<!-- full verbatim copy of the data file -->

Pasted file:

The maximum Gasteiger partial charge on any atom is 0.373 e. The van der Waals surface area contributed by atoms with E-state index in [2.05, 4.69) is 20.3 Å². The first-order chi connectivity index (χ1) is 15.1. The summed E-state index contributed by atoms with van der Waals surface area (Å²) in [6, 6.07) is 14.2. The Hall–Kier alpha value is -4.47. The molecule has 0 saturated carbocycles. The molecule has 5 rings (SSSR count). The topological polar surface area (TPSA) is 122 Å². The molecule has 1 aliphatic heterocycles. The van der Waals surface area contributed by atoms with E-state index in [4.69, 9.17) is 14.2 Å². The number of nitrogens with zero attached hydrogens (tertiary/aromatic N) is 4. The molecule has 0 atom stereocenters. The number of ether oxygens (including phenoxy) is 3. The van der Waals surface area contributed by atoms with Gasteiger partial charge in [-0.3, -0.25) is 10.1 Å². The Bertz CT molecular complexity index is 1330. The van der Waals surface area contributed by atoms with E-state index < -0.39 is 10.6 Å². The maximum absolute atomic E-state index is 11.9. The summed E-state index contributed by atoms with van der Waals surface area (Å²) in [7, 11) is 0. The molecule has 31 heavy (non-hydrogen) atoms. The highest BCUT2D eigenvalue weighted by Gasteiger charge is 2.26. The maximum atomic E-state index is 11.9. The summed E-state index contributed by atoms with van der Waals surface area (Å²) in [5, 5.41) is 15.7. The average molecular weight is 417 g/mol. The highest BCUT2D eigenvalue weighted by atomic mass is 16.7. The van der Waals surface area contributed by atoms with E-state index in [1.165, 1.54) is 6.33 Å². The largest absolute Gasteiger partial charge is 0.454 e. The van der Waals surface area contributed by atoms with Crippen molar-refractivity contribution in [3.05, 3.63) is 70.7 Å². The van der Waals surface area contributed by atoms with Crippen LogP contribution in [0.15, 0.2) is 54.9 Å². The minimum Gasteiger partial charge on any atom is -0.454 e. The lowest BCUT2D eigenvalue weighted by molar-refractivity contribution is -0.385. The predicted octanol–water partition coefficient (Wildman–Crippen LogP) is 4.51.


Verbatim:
The maximum Gasteiger partial charge on any atom is 0.373 e. The van der Waals surface area contributed by atoms with E-state index in [2.05, 4.69) is 20.3 Å². The first-order chi connectivity index (χ1) is 15.1. The summed E-state index contributed by atoms with van der Waals surface area (Å²) in [6, 6.07) is 14.2. The Hall–Kier alpha value is -4.47. The molecule has 0 saturated carbocycles. The molecule has 5 rings (SSSR count). The topological polar surface area (TPSA) is 122 Å². The molecule has 1 aliphatic heterocycles. The van der Waals surface area contributed by atoms with E-state index in [4.69, 9.17) is 14.2 Å². The number of nitrogens with zero attached hydrogens (tertiary/aromatic N) is 4. The molecule has 0 atom stereocenters. The number of ether oxygens (including phenoxy) is 3. The van der Waals surface area contributed by atoms with Gasteiger partial charge in [-0.3, -0.25) is 10.1 Å². The Bertz CT molecular complexity index is 1330. The van der Waals surface area contributed by atoms with E-state index < -0.39 is 10.6 Å². The maximum absolute atomic E-state index is 11.9. The summed E-state index contributed by atoms with van der Waals surface area (Å²) in [7, 11) is 0. The molecule has 31 heavy (non-hydrogen) atoms. The highest BCUT2D eigenvalue weighted by Gasteiger charge is 2.26. The maximum atomic E-state index is 11.9. The summed E-state index contributed by atoms with van der Waals surface area (Å²) in [5, 5.41) is 15.7. The average molecular weight is 417 g/mol. The highest BCUT2D eigenvalue weighted by atomic mass is 16.7. The van der Waals surface area contributed by atoms with E-state index in [1.165, 1.54) is 6.33 Å². The largest absolute Gasteiger partial charge is 0.454 e. The van der Waals surface area contributed by atoms with Crippen molar-refractivity contribution in [3.05, 3.63) is 70.7 Å². The van der Waals surface area contributed by atoms with Crippen LogP contribution in [0.15, 0.2) is 54.9 Å². The minimum Gasteiger partial charge on any atom is -0.454 e. The lowest BCUT2D eigenvalue weighted by molar-refractivity contribution is -0.385. The predicted octanol–water partition coefficient (Wildman–Crippen LogP) is 4.51.